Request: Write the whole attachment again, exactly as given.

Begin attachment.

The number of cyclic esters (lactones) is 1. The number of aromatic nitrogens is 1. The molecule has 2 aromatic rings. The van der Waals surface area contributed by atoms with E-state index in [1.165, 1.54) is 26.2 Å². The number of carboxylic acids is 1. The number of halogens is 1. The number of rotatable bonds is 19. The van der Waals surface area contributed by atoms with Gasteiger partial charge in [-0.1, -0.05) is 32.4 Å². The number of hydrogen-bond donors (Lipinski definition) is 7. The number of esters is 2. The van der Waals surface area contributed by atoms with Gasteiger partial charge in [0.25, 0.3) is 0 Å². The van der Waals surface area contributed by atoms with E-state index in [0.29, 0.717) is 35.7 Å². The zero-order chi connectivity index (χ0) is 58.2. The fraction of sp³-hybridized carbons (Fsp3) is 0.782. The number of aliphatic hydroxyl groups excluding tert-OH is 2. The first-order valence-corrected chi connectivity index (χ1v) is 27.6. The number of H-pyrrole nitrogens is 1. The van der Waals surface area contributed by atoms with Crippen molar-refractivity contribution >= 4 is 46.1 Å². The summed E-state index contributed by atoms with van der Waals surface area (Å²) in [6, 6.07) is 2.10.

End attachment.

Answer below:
The number of cyclic esters (lactones) is 1. The number of aromatic nitrogens is 1. The molecule has 2 aromatic rings. The van der Waals surface area contributed by atoms with E-state index in [1.165, 1.54) is 26.2 Å². The number of carboxylic acids is 1. The number of halogens is 1. The number of rotatable bonds is 19. The van der Waals surface area contributed by atoms with Gasteiger partial charge in [-0.1, -0.05) is 32.4 Å². The number of hydrogen-bond donors (Lipinski definition) is 7. The number of esters is 2. The van der Waals surface area contributed by atoms with Gasteiger partial charge in [0.25, 0.3) is 0 Å². The van der Waals surface area contributed by atoms with E-state index in [0.29, 0.717) is 35.7 Å². The zero-order chi connectivity index (χ0) is 58.2. The fraction of sp³-hybridized carbons (Fsp3) is 0.782. The number of aliphatic hydroxyl groups excluding tert-OH is 2. The first-order valence-corrected chi connectivity index (χ1v) is 27.6. The number of H-pyrrole nitrogens is 1. The van der Waals surface area contributed by atoms with Crippen molar-refractivity contribution >= 4 is 46.1 Å². The summed E-state index contributed by atoms with van der Waals surface area (Å²) in [6, 6.07) is 2.10.